ARTIFICIAL reefs are to be built in local waters to boost fish supplies which have been depleted by over-fishing, pollution, dredging and dumping.
Reefs provide nursing and feeding grounds for all sorts of marine life including larger fish sold in local markets.
Fisheries officer David Cook said it was hoped local stocks would be boosted and the diversity of marine life in Hong Kong would increase with the reefs.
”We see that there’s a need to provide some level of redress for the perceived damage that’s occurring to the marine environment,” he said.
Fishermen and environmentalists have stepped up campaigns in the past year to call attention to the destruction caused by dredging and dumping for the airport projects. Silt is stirred up that can smother corals and drive away fish.
But overfishing is also a concern and Mr Cook said fishing around the reefs would be restricted.
He said fishermen in Malaysia and Thailand had abided by fishing restrictions around artificial reefs in their waters because they increased fish production by up to 400 times in some cases.
It was impossible to say how much impact the scheme would have on Hong Kong fisheries as this would be proportional to the scale of the project, he said.
But fish stocks are expected to increase when the first reefs are set up in soon-to-be-established marine parks where legislation already restricts fishing, he said. The first park is expected to be declared later this year, probably in the eastern waters.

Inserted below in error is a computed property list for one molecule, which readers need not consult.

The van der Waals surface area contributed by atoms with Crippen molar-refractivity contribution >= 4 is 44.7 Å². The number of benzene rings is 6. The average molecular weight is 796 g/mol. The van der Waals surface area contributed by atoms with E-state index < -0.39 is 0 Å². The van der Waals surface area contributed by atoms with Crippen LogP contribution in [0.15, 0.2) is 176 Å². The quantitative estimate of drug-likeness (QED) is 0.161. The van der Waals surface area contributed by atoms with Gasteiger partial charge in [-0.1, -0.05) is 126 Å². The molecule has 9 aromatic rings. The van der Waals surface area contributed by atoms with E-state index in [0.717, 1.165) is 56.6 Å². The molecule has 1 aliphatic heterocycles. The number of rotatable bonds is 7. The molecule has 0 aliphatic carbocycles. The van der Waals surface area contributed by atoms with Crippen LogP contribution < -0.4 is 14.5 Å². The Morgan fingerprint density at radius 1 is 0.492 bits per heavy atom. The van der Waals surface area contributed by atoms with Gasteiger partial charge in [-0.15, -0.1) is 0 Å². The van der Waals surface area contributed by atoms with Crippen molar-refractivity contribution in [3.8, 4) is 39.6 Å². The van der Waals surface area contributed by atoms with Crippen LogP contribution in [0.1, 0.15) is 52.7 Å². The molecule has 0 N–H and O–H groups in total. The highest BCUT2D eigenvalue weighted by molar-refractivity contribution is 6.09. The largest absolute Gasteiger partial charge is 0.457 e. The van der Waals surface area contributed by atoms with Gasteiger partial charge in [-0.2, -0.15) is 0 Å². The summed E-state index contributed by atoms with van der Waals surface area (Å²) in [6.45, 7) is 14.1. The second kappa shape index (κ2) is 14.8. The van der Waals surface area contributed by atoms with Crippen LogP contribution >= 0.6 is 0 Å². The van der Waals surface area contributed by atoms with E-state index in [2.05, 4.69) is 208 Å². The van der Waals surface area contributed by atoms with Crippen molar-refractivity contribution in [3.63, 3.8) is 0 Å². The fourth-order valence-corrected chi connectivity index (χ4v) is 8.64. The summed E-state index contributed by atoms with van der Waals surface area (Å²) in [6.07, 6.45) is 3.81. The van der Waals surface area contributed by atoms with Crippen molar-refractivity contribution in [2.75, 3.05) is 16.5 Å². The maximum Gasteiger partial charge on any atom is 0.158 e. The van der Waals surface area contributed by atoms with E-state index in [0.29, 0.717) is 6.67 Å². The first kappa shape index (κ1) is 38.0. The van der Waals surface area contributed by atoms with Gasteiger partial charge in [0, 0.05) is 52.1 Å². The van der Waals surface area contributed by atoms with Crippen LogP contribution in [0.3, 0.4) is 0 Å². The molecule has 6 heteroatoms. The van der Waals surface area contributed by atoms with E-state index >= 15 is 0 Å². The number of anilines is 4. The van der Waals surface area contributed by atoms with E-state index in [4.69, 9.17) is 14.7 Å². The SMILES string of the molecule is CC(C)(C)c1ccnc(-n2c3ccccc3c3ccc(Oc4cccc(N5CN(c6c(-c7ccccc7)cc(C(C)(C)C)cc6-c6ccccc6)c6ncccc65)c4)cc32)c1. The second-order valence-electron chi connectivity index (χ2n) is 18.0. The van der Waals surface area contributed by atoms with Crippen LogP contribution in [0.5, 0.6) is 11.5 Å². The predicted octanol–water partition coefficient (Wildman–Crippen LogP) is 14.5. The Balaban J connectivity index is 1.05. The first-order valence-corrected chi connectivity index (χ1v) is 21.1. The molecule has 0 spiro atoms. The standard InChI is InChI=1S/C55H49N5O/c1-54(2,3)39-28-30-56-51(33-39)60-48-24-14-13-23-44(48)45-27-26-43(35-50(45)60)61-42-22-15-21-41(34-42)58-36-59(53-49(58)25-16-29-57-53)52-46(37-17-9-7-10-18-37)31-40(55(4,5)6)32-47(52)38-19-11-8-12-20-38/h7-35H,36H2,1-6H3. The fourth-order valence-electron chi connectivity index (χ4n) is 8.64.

But the declaration of the parks is likely to be slow and cover only a limited area, and any large-scale setting up of artificial reefs will require about $65 million.
The Jockey Club’s $1.6 million contribution will be used towards setting set up the first few reefs and determine the best reef sites.
The programme is separate from trials being carried out on an artificial reef made from coal ash in Hoi Ha Wan, which is still underway. Until results are available on its safety, the reefs will be made from more expensive reinforced concrete.
It is also hoped to use sunken ships, possibly some of the hundreds of vessels destroyed by the Marine Department each year, as these can provide the solid surface and nooks and crannies needed for a successful reef.
Hong Kong’s natural coral reefs are in the eastern waters and many have been damaged by dredging and pollution and by a mysterious water current last month that killed everything in a 40-square-kilometre area.
Most of the rest of the sea bottom is flat and soft, and the reefs will provide a place for marine organisms to grow, providing food for larger animals.By KATHY GRIFFIN
Mr Cook said.